We are not looking to set up checkpoints, border walls, or tariffs.

The next point that the author brings up is largely in relation to the Cascadian Flag.

What does matter is that this always seems to go towards talking about flags, anthems, national character, and regional identity.

From the Bioregionalist perspective there are no anthems, national character, or regional identity. There is however a flag but the argument that the use of a flag constitutes nationalism is pretty shallow. Plenty of non-state actors have used flags including Anarchists. Were CNT-FAI nationalist specifically because they had a flag? What about the Anarchist Free Territory of Ukraine? Both of these entities had fixed boundaries and both of them had flags.

Lastly the author critiques the revival of Chinook Wawa oddly enough as a construct of nationalism. For those unfamiliar a short history can be found here.

They also (almost) all insisted that there was nothing remotely nationalist about wanting to intentionally induce ethnogenesis by adopting a dead language to supplement a pre-existing vaguely defined regional identity, thereby allowing that identity to be more clearly and binarily established.

It was at this point that I realized that the critics of Cascadia were at least partially right. Language reconstruction is always an inherently nationalistic project.

Firstly, Chinook Wawa is not a ‘dead language’. It’s dead to White people it’s not dead to the indigenous people that still speak it. Secondly, Lets be clear that no one is advocating the replacing of English with Chinook Wawa. Third our interest in reviving Chinook Wawa stems largely from a request of the local indigenous people to do so. Given all the historical pain and suffering inflicted by settlers and the out placed position in the region we have inherited (ie privilege) because of this suffering it’s not a big request to learn a language that, mind you, is partially based on English in the first place.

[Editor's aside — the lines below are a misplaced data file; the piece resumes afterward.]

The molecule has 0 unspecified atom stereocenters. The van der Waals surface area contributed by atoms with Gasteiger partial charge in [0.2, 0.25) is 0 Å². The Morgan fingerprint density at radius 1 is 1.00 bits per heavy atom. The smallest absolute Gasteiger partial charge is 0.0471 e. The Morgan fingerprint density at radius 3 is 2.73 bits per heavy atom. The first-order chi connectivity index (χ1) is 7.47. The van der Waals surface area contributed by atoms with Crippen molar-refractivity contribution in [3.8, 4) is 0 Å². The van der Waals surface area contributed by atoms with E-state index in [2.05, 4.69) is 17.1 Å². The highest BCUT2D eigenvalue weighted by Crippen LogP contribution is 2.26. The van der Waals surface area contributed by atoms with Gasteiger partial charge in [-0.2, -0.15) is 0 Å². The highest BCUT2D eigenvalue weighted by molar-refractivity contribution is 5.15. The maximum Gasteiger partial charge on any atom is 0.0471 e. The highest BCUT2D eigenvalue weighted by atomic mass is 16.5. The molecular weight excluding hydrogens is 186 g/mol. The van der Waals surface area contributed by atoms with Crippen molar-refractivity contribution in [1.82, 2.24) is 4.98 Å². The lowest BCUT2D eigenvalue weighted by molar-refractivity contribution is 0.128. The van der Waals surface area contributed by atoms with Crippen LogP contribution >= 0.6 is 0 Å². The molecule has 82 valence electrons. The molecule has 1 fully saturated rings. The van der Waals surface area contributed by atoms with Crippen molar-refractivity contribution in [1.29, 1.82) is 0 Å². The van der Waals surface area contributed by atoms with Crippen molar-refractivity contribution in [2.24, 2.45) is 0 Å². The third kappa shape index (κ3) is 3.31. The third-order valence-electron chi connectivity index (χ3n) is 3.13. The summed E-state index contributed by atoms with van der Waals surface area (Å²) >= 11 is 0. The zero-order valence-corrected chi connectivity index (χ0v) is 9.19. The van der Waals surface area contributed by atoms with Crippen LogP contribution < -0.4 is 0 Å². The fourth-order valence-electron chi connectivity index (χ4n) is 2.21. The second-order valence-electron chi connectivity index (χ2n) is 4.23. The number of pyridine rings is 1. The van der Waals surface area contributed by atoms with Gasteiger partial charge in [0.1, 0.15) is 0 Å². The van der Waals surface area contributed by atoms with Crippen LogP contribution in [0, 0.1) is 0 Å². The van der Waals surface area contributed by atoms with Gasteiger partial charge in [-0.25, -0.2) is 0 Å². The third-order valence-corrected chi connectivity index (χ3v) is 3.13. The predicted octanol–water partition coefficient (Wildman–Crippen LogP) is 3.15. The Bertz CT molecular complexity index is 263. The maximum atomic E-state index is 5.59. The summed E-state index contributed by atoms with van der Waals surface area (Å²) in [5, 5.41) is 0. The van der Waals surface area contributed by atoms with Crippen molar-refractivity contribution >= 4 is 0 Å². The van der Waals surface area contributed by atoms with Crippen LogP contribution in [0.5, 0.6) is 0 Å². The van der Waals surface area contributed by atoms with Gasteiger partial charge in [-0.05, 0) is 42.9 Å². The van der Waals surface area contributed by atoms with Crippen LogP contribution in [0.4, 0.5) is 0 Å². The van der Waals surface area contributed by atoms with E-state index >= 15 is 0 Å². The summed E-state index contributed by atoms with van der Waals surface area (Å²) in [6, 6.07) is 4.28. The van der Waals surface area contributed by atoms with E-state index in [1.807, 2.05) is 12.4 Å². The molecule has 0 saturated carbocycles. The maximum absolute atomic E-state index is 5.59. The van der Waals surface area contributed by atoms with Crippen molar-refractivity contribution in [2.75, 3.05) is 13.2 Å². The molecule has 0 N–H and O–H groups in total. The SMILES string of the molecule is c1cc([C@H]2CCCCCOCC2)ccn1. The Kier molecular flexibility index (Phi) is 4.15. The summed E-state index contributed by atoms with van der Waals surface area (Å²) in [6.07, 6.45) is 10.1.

“Anybody that’s living here in the Pacific Northwest should know something about Chinuk Wawa because it’s an important part of your roots. This language, this knowledge, has a right to live in this place. To flourish in this place.” -Tony Johnson, chairman of the Chinook Indian Nation.

Points two and three the author is keenly aware of as per a conversation I had with them on social media. When I brought these points to their attention they simply blocked me.

Listening to indigenous peoples, not just when it’s convenient, rather than speaking on their behalf is fundamental to the Cascadian movement and always have been.

Through and through this reasoning is completely colonialist in the worst possible way.

I’ve always enjoyed C4SS, they played an important role in my radicalization and it’s painful to see them put out an article like this.

You’re better than this C4SS.

Big thanks to all my patron supporters for making this and future articles possible.